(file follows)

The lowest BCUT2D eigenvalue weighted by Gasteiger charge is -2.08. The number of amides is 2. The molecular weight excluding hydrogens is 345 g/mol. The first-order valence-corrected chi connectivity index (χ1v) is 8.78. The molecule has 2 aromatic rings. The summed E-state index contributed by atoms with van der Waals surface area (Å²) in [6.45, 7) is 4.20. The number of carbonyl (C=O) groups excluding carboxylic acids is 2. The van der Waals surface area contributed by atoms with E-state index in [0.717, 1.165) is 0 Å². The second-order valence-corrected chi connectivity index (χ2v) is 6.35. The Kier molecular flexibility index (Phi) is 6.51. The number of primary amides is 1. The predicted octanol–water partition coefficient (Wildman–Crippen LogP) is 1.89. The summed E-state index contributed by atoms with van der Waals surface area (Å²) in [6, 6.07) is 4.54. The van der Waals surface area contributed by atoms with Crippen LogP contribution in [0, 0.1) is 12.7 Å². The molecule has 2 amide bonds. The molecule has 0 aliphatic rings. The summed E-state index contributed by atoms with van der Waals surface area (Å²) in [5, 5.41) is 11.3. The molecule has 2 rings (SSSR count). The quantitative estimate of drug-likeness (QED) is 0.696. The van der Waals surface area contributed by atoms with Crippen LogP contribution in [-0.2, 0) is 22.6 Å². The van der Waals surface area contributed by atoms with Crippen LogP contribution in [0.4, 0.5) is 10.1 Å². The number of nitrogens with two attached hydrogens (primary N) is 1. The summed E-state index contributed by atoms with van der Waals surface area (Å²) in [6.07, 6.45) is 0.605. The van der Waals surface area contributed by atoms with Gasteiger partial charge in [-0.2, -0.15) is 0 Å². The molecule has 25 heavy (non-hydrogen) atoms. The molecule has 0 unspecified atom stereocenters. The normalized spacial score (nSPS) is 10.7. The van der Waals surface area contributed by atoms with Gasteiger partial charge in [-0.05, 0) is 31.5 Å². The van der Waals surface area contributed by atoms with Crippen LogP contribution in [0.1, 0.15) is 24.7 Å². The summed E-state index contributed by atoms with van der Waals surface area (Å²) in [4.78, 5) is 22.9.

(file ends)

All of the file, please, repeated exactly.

The lowest BCUT2D eigenvalue weighted by Gasteiger charge is -2.08. The number of amides is 2. The molecular weight excluding hydrogens is 345 g/mol. The first-order valence-corrected chi connectivity index (χ1v) is 8.78. The molecule has 2 aromatic rings. The summed E-state index contributed by atoms with van der Waals surface area (Å²) in [6.45, 7) is 4.20. The number of carbonyl (C=O) groups excluding carboxylic acids is 2. The van der Waals surface area contributed by atoms with E-state index in [0.717, 1.165) is 0 Å². The second-order valence-corrected chi connectivity index (χ2v) is 6.35. The Kier molecular flexibility index (Phi) is 6.51. The number of primary amides is 1. The predicted octanol–water partition coefficient (Wildman–Crippen LogP) is 1.89. The summed E-state index contributed by atoms with van der Waals surface area (Å²) in [6, 6.07) is 4.54. The van der Waals surface area contributed by atoms with Crippen LogP contribution in [0, 0.1) is 12.7 Å². The molecule has 2 amide bonds. The molecule has 0 aliphatic rings. The summed E-state index contributed by atoms with van der Waals surface area (Å²) in [5, 5.41) is 11.3. The molecule has 2 rings (SSSR count). The quantitative estimate of drug-likeness (QED) is 0.696. The van der Waals surface area contributed by atoms with Crippen LogP contribution in [-0.2, 0) is 22.6 Å². The van der Waals surface area contributed by atoms with Crippen LogP contribution in [0.4, 0.5) is 10.1 Å². The number of nitrogens with two attached hydrogens (primary N) is 1. The summed E-state index contributed by atoms with van der Waals surface area (Å²) in [6.07, 6.45) is 0.605. The van der Waals surface area contributed by atoms with Gasteiger partial charge in [-0.2, -0.15) is 0 Å². The molecule has 25 heavy (non-hydrogen) atoms. The molecule has 0 unspecified atom stereocenters. The normalized spacial score (nSPS) is 10.7. The van der Waals surface area contributed by atoms with Gasteiger partial charge in [-0.05, 0) is 31.5 Å². The van der Waals surface area contributed by atoms with Crippen LogP contribution in [0.1, 0.15) is 24.7 Å². The summed E-state index contributed by atoms with van der Waals surface area (Å²) in [4.78, 5) is 22.9.